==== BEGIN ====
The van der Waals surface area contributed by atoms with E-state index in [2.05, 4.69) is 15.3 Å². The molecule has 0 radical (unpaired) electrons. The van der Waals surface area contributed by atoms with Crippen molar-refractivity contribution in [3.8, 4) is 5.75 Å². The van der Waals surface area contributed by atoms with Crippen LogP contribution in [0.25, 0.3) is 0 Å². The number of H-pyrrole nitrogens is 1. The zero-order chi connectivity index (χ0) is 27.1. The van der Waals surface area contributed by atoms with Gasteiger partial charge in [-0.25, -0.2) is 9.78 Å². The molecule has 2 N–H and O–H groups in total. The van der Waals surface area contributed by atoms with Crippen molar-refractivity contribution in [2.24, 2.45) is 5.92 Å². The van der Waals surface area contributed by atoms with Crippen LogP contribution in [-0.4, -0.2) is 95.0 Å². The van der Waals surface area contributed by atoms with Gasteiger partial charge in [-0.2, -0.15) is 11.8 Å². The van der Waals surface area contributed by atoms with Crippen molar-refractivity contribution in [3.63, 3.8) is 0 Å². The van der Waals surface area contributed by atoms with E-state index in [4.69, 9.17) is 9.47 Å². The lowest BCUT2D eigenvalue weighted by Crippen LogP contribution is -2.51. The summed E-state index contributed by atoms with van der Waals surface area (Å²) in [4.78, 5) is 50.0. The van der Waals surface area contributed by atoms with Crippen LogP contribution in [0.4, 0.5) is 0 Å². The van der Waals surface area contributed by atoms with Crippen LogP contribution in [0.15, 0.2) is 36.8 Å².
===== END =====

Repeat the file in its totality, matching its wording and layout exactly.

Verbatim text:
The van der Waals surface area contributed by atoms with E-state index in [2.05, 4.69) is 15.3 Å². The molecule has 0 radical (unpaired) electrons. The van der Waals surface area contributed by atoms with Crippen molar-refractivity contribution in [3.8, 4) is 5.75 Å². The van der Waals surface area contributed by atoms with Crippen LogP contribution in [0.25, 0.3) is 0 Å². The number of H-pyrrole nitrogens is 1. The zero-order chi connectivity index (χ0) is 27.1. The van der Waals surface area contributed by atoms with Gasteiger partial charge in [-0.25, -0.2) is 9.78 Å². The molecule has 2 N–H and O–H groups in total. The van der Waals surface area contributed by atoms with Crippen molar-refractivity contribution in [2.24, 2.45) is 5.92 Å². The van der Waals surface area contributed by atoms with Crippen LogP contribution in [-0.4, -0.2) is 95.0 Å². The van der Waals surface area contributed by atoms with Gasteiger partial charge in [-0.2, -0.15) is 11.8 Å². The van der Waals surface area contributed by atoms with Crippen molar-refractivity contribution in [3.63, 3.8) is 0 Å². The van der Waals surface area contributed by atoms with E-state index in [4.69, 9.17) is 9.47 Å². The lowest BCUT2D eigenvalue weighted by Crippen LogP contribution is -2.51. The summed E-state index contributed by atoms with van der Waals surface area (Å²) in [4.78, 5) is 50.0. The van der Waals surface area contributed by atoms with Crippen LogP contribution in [0.4, 0.5) is 0 Å². The van der Waals surface area contributed by atoms with Crippen LogP contribution in [0.15, 0.2) is 36.8 Å².